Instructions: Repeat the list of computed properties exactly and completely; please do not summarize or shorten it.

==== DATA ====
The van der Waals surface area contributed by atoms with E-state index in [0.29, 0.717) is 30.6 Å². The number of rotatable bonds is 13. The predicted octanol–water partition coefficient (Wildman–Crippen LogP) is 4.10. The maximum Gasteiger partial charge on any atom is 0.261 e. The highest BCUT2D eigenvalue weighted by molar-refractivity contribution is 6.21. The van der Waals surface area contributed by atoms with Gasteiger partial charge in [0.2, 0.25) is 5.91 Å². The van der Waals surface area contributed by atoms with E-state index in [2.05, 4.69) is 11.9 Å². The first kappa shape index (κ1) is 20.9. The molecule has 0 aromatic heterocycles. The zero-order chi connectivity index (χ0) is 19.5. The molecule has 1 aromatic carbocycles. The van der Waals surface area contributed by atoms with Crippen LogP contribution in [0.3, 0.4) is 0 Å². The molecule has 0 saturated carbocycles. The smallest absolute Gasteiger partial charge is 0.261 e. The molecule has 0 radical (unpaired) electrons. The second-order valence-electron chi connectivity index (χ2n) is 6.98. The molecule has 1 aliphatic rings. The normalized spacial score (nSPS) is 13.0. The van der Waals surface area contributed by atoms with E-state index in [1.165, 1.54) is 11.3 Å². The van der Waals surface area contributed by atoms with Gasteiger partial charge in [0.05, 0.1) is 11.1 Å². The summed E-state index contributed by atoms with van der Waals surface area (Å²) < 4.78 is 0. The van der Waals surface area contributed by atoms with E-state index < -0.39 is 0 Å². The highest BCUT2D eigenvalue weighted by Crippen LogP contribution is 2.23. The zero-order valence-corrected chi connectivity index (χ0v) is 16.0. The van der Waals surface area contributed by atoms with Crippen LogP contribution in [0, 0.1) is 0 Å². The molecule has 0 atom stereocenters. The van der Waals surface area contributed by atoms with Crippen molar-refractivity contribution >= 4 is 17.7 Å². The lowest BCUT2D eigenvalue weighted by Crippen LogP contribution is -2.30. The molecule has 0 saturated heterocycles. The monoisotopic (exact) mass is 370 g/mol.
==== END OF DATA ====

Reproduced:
The van der Waals surface area contributed by atoms with E-state index in [0.29, 0.717) is 30.6 Å². The number of rotatable bonds is 13. The predicted octanol–water partition coefficient (Wildman–Crippen LogP) is 4.10. The maximum Gasteiger partial charge on any atom is 0.261 e. The highest BCUT2D eigenvalue weighted by molar-refractivity contribution is 6.21. The van der Waals surface area contributed by atoms with Gasteiger partial charge in [0.2, 0.25) is 5.91 Å². The van der Waals surface area contributed by atoms with E-state index in [2.05, 4.69) is 11.9 Å². The first kappa shape index (κ1) is 20.9. The molecule has 0 aromatic heterocycles. The zero-order chi connectivity index (χ0) is 19.5. The molecule has 1 aromatic carbocycles. The van der Waals surface area contributed by atoms with Crippen LogP contribution in [0.3, 0.4) is 0 Å². The molecule has 0 saturated carbocycles. The smallest absolute Gasteiger partial charge is 0.261 e. The molecule has 0 radical (unpaired) electrons. The second-order valence-electron chi connectivity index (χ2n) is 6.98. The molecule has 1 aliphatic rings. The normalized spacial score (nSPS) is 13.0. The van der Waals surface area contributed by atoms with E-state index in [1.165, 1.54) is 11.3 Å². The van der Waals surface area contributed by atoms with Gasteiger partial charge in [0.05, 0.1) is 11.1 Å². The summed E-state index contributed by atoms with van der Waals surface area (Å²) < 4.78 is 0. The van der Waals surface area contributed by atoms with E-state index < -0.39 is 0 Å². The highest BCUT2D eigenvalue weighted by Crippen LogP contribution is 2.23. The zero-order valence-corrected chi connectivity index (χ0v) is 16.0. The van der Waals surface area contributed by atoms with Crippen LogP contribution in [0, 0.1) is 0 Å². The molecule has 0 atom stereocenters. The van der Waals surface area contributed by atoms with Crippen molar-refractivity contribution >= 4 is 17.7 Å². The lowest BCUT2D eigenvalue weighted by Crippen LogP contribution is -2.30. The molecule has 0 saturated heterocycles. The monoisotopic (exact) mass is 370 g/mol.